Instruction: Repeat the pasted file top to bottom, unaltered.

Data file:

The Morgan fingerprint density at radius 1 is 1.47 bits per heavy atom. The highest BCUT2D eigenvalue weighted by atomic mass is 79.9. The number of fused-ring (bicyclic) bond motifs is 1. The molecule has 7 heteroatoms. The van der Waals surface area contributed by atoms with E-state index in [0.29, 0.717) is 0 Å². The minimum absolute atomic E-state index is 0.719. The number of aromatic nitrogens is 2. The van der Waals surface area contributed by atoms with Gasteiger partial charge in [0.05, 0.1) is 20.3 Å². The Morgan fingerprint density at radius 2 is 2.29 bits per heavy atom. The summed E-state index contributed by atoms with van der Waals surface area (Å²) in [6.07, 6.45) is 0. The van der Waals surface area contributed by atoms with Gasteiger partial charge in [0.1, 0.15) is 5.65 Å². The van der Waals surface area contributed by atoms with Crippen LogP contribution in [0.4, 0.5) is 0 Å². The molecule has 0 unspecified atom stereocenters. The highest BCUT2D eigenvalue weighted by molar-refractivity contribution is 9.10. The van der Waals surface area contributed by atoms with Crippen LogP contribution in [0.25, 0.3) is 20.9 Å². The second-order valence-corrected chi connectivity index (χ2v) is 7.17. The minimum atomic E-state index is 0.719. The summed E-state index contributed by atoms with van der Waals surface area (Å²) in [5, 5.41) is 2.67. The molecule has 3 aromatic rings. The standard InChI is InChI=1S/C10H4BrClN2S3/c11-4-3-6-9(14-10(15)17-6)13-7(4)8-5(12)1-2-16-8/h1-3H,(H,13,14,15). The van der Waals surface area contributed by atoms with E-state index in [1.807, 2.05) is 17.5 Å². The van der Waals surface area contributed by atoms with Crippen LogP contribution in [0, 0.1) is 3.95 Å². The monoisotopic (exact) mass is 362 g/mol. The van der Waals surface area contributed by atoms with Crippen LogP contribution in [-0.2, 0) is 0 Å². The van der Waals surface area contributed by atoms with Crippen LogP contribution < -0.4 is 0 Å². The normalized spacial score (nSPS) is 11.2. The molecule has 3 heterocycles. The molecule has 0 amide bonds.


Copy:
The Morgan fingerprint density at radius 1 is 1.47 bits per heavy atom. The highest BCUT2D eigenvalue weighted by atomic mass is 79.9. The number of fused-ring (bicyclic) bond motifs is 1. The molecule has 7 heteroatoms. The van der Waals surface area contributed by atoms with E-state index in [0.29, 0.717) is 0 Å². The minimum absolute atomic E-state index is 0.719. The number of aromatic nitrogens is 2. The van der Waals surface area contributed by atoms with Gasteiger partial charge in [0.05, 0.1) is 20.3 Å². The Morgan fingerprint density at radius 2 is 2.29 bits per heavy atom. The summed E-state index contributed by atoms with van der Waals surface area (Å²) in [6.07, 6.45) is 0. The van der Waals surface area contributed by atoms with Gasteiger partial charge in [0.1, 0.15) is 5.65 Å². The van der Waals surface area contributed by atoms with Crippen LogP contribution in [0.4, 0.5) is 0 Å². The molecule has 0 unspecified atom stereocenters. The highest BCUT2D eigenvalue weighted by molar-refractivity contribution is 9.10. The van der Waals surface area contributed by atoms with Crippen LogP contribution in [0.25, 0.3) is 20.9 Å². The second-order valence-corrected chi connectivity index (χ2v) is 7.17. The minimum atomic E-state index is 0.719. The summed E-state index contributed by atoms with van der Waals surface area (Å²) in [5, 5.41) is 2.67. The molecule has 3 aromatic rings. The standard InChI is InChI=1S/C10H4BrClN2S3/c11-4-3-6-9(14-10(15)17-6)13-7(4)8-5(12)1-2-16-8/h1-3H,(H,13,14,15). The van der Waals surface area contributed by atoms with E-state index in [1.807, 2.05) is 17.5 Å². The van der Waals surface area contributed by atoms with Crippen LogP contribution in [0, 0.1) is 3.95 Å². The monoisotopic (exact) mass is 362 g/mol. The van der Waals surface area contributed by atoms with Crippen LogP contribution in [-0.2, 0) is 0 Å². The van der Waals surface area contributed by atoms with Crippen LogP contribution < -0.4 is 0 Å². The normalized spacial score (nSPS) is 11.2. The molecule has 3 heterocycles. The molecule has 0 amide bonds.